“I hereby find all parties culpable of these matters as charged, so I choose to convey the maximum levy for these violations and do therefore deem that you be sent to a holy, yet awful place of execution wherein you shall be put to death.” - Judge Alvin Valkenheiser sentences 4 people to death.
Of course, the above story is a joke, in fact, it is from the movie: “Nothing But Trouble” featuring Dan Akroyd, Chevy Chase, John Candy, and Demi Moore, and if you recall, the judge had just sentenced them to death because he was a banker, not because he endangered a child.
There are real life penalties in accordance with California sentencing guidelines and Penal Code 273(a) that may apply to a defendant that is charged and convicted of child endangerment. These penalties vary based upon the circumstances which will be explained in the following paragraph.
Child endangerment is punished as either a misdemeanor or a felony depending on the circumstances of the case and state law. The difference between a misdemeanor and felony charge often rests upon whether the child was exposed to significant harm or placed in a particularly dangerous situation. If there was no risk of great bodily harm or death, child endangerment is generally charged as a misdemeanor and the maximum sentence imposed may be:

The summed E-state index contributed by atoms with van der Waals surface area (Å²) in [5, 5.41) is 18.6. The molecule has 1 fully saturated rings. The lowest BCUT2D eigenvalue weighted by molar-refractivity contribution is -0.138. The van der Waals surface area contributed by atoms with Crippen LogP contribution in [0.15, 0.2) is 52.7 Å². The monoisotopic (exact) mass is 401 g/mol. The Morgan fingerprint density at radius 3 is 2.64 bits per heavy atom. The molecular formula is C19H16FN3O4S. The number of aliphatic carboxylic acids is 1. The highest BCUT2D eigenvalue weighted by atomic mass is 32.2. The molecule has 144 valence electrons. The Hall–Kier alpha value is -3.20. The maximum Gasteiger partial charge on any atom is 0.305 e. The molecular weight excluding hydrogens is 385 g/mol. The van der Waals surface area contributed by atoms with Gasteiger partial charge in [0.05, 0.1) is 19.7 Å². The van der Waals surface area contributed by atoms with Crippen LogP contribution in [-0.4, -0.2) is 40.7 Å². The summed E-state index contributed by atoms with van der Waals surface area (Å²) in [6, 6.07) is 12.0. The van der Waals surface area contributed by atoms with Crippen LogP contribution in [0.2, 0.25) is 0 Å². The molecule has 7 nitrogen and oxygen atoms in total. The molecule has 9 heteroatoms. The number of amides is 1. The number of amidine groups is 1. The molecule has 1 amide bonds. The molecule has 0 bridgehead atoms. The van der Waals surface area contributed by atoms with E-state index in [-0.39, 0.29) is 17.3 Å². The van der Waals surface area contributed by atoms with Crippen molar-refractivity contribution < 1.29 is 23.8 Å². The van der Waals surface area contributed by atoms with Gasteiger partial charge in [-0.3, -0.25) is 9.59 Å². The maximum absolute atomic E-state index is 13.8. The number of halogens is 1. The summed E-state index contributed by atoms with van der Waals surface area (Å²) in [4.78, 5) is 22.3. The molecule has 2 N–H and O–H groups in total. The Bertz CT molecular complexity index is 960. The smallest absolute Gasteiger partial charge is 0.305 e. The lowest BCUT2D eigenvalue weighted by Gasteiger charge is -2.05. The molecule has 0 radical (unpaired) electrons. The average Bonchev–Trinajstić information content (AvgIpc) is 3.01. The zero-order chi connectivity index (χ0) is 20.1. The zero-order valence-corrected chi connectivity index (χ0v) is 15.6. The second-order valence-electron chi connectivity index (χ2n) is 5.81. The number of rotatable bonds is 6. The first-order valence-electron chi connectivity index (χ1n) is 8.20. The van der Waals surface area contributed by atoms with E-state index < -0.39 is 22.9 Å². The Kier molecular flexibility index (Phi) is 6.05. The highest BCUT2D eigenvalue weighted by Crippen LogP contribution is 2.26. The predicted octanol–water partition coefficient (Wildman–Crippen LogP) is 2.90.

In the event the presence of great bodily harm or even death are present, then child endangerment will be charged as a felony carrying the following maximum sentence:
Another possible sentence may be probation. Courts may also order someone convicted of child endangerment to serve a probation sentence. Probation typically lasts at least a year and requires the convicted person to regularly report to a probation officer, as well as take other actions such as attending family counseling and refraining from further illegal activity. Violating the terms of probation can result in the court ordering a jail or prison sentence.
Finally, termination of parental rights may be imposed upon a person receiving a conviction of child endangerment. If a parent or legal guardian is convicted of child endangerment, the court may strip the parent of parental rights. In this situation, either the other parent will retain sole parental rights, or if there is no other parent, the court will appoint a new guardian to care for the child. The child may also be placed with the state child services agency until a new guardian can be appointed.
There may be a few legal defense options as well, unlike Chevy Chase striking a deal with Judge Valkenheiser to marry his sweet niece (John Candy) to avoid a conviction and death sentence, consulting with an experienced attorney is your best option. Below, is a short list of possible legal defenses for a charge of child endangerment:
Regardless of the classification of the offense, it is important that you seek the assistance of competent legal counsel to help you best understand your legal defense while identifying an outcome that best minimizes your risk. We here at the H Law group patiently await your call.